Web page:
When it comes to print, very little is black and white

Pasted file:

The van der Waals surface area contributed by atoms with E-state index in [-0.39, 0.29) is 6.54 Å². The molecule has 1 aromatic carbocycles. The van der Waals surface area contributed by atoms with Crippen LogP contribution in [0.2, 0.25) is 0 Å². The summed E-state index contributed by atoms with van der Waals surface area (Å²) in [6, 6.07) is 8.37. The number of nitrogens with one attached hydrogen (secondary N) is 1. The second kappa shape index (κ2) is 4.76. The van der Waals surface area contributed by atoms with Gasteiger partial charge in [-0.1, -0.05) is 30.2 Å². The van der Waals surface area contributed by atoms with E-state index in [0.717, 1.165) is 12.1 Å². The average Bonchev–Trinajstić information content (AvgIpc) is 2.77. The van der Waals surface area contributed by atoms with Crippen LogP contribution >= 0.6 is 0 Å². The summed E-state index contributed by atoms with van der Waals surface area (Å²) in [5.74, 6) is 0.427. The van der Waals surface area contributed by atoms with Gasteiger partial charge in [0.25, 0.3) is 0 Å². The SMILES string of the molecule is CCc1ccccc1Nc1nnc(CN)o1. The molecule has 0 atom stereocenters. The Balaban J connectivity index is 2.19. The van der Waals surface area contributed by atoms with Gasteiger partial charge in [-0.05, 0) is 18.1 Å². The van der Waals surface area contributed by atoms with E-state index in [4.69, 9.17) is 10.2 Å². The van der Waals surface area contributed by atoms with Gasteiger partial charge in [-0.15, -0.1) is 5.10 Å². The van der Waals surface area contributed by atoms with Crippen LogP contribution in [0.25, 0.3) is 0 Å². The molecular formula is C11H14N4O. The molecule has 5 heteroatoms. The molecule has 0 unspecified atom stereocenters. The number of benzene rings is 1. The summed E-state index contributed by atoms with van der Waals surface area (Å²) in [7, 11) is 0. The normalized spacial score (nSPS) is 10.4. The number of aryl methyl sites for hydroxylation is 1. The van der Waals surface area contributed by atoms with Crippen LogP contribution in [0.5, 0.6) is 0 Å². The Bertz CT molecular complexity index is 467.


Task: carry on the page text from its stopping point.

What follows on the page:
There are many ‘obvious’ truths about the decline of print and the rise of the web. Except that, when you examine them, they’re not true at all… It’s obvious that if you buy a bulky Saturday paper, you won’t need one on Sunday. But, research shows, the print addicts who fork out £2 on Saturday tend to do just the same on Sunday.It’s obvious (2) that if you read your paper’s website, you won’t want to go out and get the same news on paper. As one kind of reading goes up, another goes down. Obviously. Except that doesn’t happen either. There’s no clear relationship between digital reading and printers’ ink flow, as research by media consultant Jim Chisholm shows. And if you want to take one more quick stab at this obvious dislocation, try April’s new unique browser and print copy purchase figures from ABC. The Mail in print is up 2.9% over March, but down 1.8% on the web; the Mirror up 1.46% in print, and up 17.4% on the web.It’s obvious (3) that as circulation declines, so the number of newspaper readers itself slides. Again, not so. Especially at the quality end of the market, the slump is down to regular readers just not buying their paper of choice so often. They haven’t given up: just cut back in a distracted sort of way.

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